Even after 26 of 36 races, the story of 16 NASCAR Cup Series drivers’ seasons is only beginning to be written. With the regular season now over, this weekend’s Southern 500 at Darlington marks the start of the NASCAR Playoffs and the pursuit of the NASCAR Cup Series championship.
For the 16 drivers who qualified for the playoffs, the first order of business before heading to Darlington was playoff media day Thursday at the Charlotte Convention Center in Charlotte, N.C. There, all playoff drivers were made available to discuss a number of topics with reporters, ranging from the immediate topic — the start of the playoffs — to broader, bigger picture topics.
Here are some of the notable storylines to emerge from driver media availabilities.
First-Time Playoff Drivers
Thanks to the abundance of first-time Cup Series winners in 2022, this year’s cast of playoff characters is quite fresh. Four drivers — Ross Chastain, Chase Briscoe, Daniel Suarez and rookie Austin Cindric — will all be competing in the playoffs for the first time.
For each first-timer, the dynamics of NASCAR’s playoff format are far from complete unknowns: Suarez and Cindric both won championships in the Xfinity Series, while Chastain and Briscoe made the Championship 4 at least once between Trucks and Xfinity. But the highest level of stock car racing, and the depth of the field that Cup provides, raises the stakes of postseason racing to a level that none have experienced before.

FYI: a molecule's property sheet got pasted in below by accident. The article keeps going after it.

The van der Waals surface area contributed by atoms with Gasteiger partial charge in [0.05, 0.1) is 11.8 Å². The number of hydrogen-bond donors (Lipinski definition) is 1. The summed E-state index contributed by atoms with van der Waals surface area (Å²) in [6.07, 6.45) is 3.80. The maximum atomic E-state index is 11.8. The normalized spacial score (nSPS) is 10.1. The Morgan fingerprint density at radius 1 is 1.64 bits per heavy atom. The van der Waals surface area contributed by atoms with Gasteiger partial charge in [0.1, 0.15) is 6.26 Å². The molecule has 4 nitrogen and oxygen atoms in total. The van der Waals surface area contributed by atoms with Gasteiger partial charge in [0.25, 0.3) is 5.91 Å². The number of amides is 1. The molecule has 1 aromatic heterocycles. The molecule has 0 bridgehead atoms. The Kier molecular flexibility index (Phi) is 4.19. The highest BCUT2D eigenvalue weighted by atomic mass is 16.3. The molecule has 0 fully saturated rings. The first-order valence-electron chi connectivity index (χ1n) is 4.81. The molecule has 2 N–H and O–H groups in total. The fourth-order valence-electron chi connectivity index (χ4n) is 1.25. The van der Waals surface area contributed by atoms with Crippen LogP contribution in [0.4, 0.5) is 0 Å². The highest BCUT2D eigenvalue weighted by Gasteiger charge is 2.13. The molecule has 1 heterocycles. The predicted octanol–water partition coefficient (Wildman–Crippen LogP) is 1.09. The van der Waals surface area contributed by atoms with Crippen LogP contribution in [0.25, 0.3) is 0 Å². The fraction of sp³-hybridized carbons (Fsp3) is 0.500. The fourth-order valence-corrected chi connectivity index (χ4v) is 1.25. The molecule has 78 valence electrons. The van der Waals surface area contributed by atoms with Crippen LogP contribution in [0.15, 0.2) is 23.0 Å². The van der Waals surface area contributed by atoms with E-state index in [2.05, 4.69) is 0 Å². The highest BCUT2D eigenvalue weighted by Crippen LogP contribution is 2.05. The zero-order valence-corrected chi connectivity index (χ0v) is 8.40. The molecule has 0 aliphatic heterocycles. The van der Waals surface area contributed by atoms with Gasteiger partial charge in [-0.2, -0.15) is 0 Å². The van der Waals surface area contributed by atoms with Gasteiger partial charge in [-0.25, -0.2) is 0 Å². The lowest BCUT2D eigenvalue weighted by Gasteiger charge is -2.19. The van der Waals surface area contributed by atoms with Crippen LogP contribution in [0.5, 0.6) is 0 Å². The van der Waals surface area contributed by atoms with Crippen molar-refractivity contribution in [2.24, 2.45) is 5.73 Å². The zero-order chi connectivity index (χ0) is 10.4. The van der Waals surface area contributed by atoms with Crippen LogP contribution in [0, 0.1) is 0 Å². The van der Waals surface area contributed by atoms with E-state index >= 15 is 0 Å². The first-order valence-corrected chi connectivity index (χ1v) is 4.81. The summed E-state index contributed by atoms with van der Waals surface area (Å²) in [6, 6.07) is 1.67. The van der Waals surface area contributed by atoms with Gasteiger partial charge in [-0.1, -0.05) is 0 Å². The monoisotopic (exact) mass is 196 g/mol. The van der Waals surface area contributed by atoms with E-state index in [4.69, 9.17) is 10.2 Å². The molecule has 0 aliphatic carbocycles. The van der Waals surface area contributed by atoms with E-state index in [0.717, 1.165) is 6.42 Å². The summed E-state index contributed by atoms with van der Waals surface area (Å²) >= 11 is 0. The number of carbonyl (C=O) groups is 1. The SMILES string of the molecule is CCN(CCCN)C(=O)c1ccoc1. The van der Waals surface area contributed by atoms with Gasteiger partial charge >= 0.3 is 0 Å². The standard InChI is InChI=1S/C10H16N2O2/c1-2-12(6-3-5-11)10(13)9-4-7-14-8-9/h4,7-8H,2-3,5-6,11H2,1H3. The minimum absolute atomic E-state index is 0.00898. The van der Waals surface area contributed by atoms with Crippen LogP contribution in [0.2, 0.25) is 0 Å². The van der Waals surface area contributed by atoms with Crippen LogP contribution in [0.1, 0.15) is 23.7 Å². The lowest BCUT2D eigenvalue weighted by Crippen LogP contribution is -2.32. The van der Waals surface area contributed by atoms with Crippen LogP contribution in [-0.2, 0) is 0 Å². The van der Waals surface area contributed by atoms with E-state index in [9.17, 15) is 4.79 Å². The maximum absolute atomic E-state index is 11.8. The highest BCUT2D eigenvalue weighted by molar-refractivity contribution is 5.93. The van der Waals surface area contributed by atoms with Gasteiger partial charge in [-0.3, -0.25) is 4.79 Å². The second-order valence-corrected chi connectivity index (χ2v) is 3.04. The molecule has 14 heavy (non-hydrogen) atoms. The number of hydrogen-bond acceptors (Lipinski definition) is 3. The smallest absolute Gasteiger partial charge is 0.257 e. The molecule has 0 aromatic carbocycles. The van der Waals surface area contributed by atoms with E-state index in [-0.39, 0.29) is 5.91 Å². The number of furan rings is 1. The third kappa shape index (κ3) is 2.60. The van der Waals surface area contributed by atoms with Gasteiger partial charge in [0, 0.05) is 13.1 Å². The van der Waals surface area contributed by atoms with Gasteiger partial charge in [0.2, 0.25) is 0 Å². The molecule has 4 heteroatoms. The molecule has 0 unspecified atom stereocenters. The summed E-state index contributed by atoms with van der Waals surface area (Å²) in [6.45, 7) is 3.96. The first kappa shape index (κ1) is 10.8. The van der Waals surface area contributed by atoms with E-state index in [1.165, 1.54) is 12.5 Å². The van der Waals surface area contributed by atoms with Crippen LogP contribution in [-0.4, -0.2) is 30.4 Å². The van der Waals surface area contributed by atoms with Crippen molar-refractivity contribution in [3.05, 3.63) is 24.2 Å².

Generally, the playoffs don’t immediately reward first-timers, as each Cup champion since 2014 has had at least some level of experience with the format before winning the title. Naturally, that led to questions on how much experience matters for each driver in the playoff hunt.
“Certainly, the experiences of failing last year, I learned a lot from that. But the experience of being in these pressure-filled moments on the Xfinity level, and getting it done two years in a row, also has its benefits, too,” said Tyler Reddick, who won two Xfinity titles and made the Cup playoffs for the first time last year. “So, certainly I don’t have the experience of a Kyle Busch, Denny Hamlin, Kevin Harvick, and guys like that have; but every race is one of those pressure-filled moments. Every point in every race has that Game 7 moment in every single race and it’s really important not to misstep when that moment happens.”